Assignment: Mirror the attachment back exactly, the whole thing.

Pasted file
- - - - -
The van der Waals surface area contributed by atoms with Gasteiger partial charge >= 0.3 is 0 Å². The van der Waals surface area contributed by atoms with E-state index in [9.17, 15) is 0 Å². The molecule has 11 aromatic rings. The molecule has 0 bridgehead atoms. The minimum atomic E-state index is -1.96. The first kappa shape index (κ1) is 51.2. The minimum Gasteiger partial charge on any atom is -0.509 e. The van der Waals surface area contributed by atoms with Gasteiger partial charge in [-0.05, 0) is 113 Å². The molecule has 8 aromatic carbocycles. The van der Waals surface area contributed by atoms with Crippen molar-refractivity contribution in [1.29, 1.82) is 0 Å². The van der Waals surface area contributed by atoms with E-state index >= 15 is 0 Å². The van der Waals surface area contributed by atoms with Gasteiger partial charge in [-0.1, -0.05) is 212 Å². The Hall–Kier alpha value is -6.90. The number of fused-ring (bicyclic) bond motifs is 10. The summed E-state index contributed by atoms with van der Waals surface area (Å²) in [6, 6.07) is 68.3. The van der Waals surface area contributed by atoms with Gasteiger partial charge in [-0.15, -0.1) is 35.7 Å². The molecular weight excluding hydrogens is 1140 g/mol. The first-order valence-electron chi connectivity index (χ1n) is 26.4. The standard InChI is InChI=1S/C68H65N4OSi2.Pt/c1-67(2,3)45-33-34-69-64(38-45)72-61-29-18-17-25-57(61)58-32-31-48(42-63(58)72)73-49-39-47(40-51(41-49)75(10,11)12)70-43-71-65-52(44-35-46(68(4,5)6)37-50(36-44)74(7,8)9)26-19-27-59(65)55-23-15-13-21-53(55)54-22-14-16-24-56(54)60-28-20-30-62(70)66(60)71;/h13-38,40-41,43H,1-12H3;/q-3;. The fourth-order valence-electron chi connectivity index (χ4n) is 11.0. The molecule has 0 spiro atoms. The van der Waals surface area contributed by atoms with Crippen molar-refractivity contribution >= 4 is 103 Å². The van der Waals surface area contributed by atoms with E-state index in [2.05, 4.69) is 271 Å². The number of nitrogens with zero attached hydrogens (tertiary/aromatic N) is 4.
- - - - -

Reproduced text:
The van der Waals surface area contributed by atoms with Gasteiger partial charge >= 0.3 is 0 Å². The van der Waals surface area contributed by atoms with E-state index in [9.17, 15) is 0 Å². The molecule has 11 aromatic rings. The molecule has 0 bridgehead atoms. The minimum atomic E-state index is -1.96. The first kappa shape index (κ1) is 51.2. The minimum Gasteiger partial charge on any atom is -0.509 e. The van der Waals surface area contributed by atoms with Gasteiger partial charge in [-0.05, 0) is 113 Å². The molecule has 8 aromatic carbocycles. The van der Waals surface area contributed by atoms with Crippen molar-refractivity contribution in [1.29, 1.82) is 0 Å². The van der Waals surface area contributed by atoms with E-state index >= 15 is 0 Å². The van der Waals surface area contributed by atoms with Gasteiger partial charge in [-0.1, -0.05) is 212 Å². The Hall–Kier alpha value is -6.90. The number of fused-ring (bicyclic) bond motifs is 10. The summed E-state index contributed by atoms with van der Waals surface area (Å²) in [6, 6.07) is 68.3. The van der Waals surface area contributed by atoms with Gasteiger partial charge in [-0.15, -0.1) is 35.7 Å². The molecular weight excluding hydrogens is 1140 g/mol. The first-order valence-electron chi connectivity index (χ1n) is 26.4. The standard InChI is InChI=1S/C68H65N4OSi2.Pt/c1-67(2,3)45-33-34-69-64(38-45)72-61-29-18-17-25-57(61)58-32-31-48(42-63(58)72)73-49-39-47(40-51(41-49)75(10,11)12)70-43-71-65-52(44-35-46(68(4,5)6)37-50(36-44)74(7,8)9)26-19-27-59(65)55-23-15-13-21-53(55)54-22-14-16-24-56(54)60-28-20-30-62(70)66(60)71;/h13-38,40-41,43H,1-12H3;/q-3;. The fourth-order valence-electron chi connectivity index (χ4n) is 11.0. The molecule has 0 spiro atoms. The van der Waals surface area contributed by atoms with Crippen molar-refractivity contribution >= 4 is 103 Å². The van der Waals surface area contributed by atoms with E-state index in [2.05, 4.69) is 271 Å². The number of nitrogens with zero attached hydrogens (tertiary/aromatic N) is 4.